Zoology Jottings: Newting in Hong Kong

Practically three weeks in the past we had a stroll by Tai Po Kau Nature Reserve in Hong Kong. On our regular stroll (beginning on the Yellow and ending on the Crimson routes) we had been noticing the harm to the paths and rails achieved by the large downpour attributable to the remnants of Hurricane Haikui in September. Basically that route goes up one facet of a hillstream and down the opposite. We observed a facet pond off the principle stream. A fast look confirmed a Hong Kong Newt (Paramesotriton hongkongensis) on a submerged department. After which we realised there have been round eight newts in there, clambering within the roots and branches, resting on the gravel or strolling throughout the ground. It’s within the winter months that the newts will be seen within the streams and ponds. They breed there, laying their eggs singly on submerged vegetation, and it might be that’s what a number of the newts we may see had been doing. I reality, is that an egg I can see half-encirciled by the tail within the first {photograph}?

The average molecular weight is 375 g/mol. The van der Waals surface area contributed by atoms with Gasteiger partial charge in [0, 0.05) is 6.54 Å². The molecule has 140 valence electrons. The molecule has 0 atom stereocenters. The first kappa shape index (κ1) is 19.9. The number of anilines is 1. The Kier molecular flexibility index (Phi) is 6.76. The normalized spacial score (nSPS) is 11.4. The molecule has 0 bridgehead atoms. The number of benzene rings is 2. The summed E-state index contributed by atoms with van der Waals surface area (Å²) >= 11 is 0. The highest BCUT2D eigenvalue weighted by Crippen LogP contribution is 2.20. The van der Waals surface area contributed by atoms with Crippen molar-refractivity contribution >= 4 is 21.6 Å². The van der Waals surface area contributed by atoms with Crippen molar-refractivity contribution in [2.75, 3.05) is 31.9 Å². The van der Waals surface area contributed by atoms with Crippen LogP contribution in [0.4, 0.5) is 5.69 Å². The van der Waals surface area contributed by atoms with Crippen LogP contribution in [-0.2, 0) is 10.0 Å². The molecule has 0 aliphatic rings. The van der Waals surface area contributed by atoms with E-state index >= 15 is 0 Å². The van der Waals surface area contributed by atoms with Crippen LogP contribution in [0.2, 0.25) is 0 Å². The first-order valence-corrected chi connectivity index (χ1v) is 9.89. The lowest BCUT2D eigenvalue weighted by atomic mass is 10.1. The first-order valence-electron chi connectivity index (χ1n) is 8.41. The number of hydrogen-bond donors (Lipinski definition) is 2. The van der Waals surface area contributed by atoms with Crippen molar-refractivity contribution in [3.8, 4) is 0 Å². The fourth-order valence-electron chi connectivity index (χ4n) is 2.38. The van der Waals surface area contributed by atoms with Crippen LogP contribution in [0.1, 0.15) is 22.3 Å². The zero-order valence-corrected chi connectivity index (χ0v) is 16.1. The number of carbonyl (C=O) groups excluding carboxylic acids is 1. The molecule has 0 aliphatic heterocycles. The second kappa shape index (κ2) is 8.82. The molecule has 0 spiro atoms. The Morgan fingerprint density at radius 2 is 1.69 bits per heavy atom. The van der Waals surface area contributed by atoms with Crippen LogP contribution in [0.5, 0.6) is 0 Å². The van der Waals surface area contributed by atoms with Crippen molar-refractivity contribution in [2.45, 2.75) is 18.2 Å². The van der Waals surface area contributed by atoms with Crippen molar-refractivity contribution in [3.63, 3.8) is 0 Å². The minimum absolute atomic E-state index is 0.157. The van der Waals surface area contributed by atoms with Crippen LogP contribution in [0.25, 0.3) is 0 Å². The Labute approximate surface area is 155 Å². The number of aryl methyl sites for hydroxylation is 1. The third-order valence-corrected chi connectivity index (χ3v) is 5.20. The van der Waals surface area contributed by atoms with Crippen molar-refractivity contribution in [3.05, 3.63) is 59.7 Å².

Completely hidden was their ventral coloration of orange-red blotches. Beforehand, together with our time in Hong Kong they had been collected and offered on roadside goldfish stalls (which is how we obtained the one I photographed in 1966). They’re now protected.

Curious passers by had been informed what we had been doing staring with binoculars into the underside of pond because the newts went about being newts. May we have now began newting as a stylish vogue?. ‘Birding is soo over’, mentioned AJP, as we carried on and the combined flocks of birds didn’t materialise.

Seems like a newt egg to me

Lastly one from 1966 to point out the ventral coloration:

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